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How to Choose the Right Mortgage Lender for You

How to Choose the Right Mortgage Lender for You

Christine Demos
Reading Time: 6 Minutes
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The first step to a successful home buying experience is choosing your lender wisely. Mortgage lenders come in many types and sizes, and they offer different products and services. They have varied educational and ethical standards, and they have different levels of experience. With that said, it’s important that you choose the lender that’s best for your unique needs.

Many people may think that you should go straight for the mortgage lender that offers you the best rate, but there are so many other factors to consider.



When you’re getting a mortgage, one of the most important steps in the process is closing. As the buyer, your goal will be to close on time and without issue.

A delayed closing can cause several inconveniences, such as penalty fees or missed moving-related appointments, not to mention stress. Having said that, lenders’ average closing times and on-time closing percentages should be a very important part of your lender decision.


NMLS stands for Nationwide Mortgage Licensing System, and it allows you access to administrative and license information for federal and state regulated mortgage lenders and mortgage bankers. Each lender and mortgage banker (loan originator), often referred to as a loan officer, receives a unique identifying number upon registration; their number will never change.

Because there is a process loan originators must undergo to become registered, you can feel more confident that you’re working with an individual who has met the requirements associated with their lender type. However, even better would be an individual who also has earned a state license.


According to NMLS, “Mortgage loan originators employed by banks, credit unions, and other federally regulated depository institutions must be federally registered in order to conduct business, and that registration is not limited to a particular state.”

On the other hand, a non-depository institution is a financial institution that doesn’t collect monetary deposits, but instead brings in payments to either invest or provide credit to others (i.e. an independent lender like Atlantic Bay). Mortgage bankers working at non-depository institutions differ because they’re required to be state licensed. The training and education standards are set very high to obtain a license, so they’re held to a higher level of mortgage competency.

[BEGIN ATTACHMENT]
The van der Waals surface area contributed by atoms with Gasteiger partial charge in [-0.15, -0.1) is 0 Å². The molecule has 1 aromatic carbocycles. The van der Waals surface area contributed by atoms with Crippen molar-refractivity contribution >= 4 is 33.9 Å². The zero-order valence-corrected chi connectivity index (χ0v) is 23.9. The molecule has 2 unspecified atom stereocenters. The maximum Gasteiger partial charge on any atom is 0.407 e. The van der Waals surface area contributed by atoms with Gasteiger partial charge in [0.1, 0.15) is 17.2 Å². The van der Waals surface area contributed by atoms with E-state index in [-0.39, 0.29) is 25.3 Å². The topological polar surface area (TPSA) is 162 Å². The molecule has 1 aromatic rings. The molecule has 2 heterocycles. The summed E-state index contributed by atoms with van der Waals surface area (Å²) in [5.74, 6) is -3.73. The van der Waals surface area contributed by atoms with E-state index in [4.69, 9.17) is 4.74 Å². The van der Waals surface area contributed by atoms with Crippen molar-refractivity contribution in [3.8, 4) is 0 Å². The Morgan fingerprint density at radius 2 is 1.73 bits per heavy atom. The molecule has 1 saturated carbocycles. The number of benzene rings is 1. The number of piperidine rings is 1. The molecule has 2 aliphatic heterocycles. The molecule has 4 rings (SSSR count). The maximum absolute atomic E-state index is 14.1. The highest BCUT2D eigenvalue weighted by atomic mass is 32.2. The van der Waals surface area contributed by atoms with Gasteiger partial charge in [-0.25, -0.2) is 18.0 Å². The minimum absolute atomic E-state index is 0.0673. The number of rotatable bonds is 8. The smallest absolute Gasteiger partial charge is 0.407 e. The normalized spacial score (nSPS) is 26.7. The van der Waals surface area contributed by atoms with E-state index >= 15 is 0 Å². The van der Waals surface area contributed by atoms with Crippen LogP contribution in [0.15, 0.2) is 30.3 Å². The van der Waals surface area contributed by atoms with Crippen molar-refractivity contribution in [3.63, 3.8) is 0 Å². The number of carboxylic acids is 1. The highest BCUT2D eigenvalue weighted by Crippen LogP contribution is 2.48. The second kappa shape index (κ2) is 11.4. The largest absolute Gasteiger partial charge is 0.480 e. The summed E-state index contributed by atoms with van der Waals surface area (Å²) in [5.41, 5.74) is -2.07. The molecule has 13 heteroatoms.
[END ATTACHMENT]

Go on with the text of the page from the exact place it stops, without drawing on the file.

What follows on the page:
With just a few clicks to the NMLS website, you can easily obtain information on if your proposed mortgage banker is licensed, whether they’ve been subject to any disciplinary proceedings, what companies they’ve worked for, and how long they’ve been in business.


Some lenders offer To-Be-Determined (TBD) underwriting, often referred to as up-front underwriting. With this type of underwriting, lenders may be able to issue you a conditional approval before you even have a physical address for a home.

Once you do have a purchase contract, the mortgage process is streamlined because the remaining items needed are minimized.

On the contrary, with lenders who don’t offer TBD/up-front underwriting, they don’t do a full credit and income review until you have a property address. So if any potential issues were to arise, they wouldn’t be discovered until after a contract had been signed, inspections scheduled, and ernest money deposit had been paid.

If you’re looking for a smoother, quicker process, consider a lender who offers TBD/up-front underwriting.



Independent lenders, like Atlantic Bay, underwrite, approve, and close mortgage loans. They only do mortgages, so their sole focus is to find you the best mortgage option. Independent lenders may maintain some of their servicing rights, or they may sell the loans to banks, independent investors, or Fannie Mae or Freddie Mac.

As non-depository institutions, their mortgage bankers are required to be licensed in NMLS and in each state they conduct business.


Like independent lenders, banks underwrite, approve and close loans. These companies range from smaller local banks and credit unions to big-name national brands. They also offer non-mortgage financial services like credit cards, checking, and savings accounts. Banks often keep their servicing rights.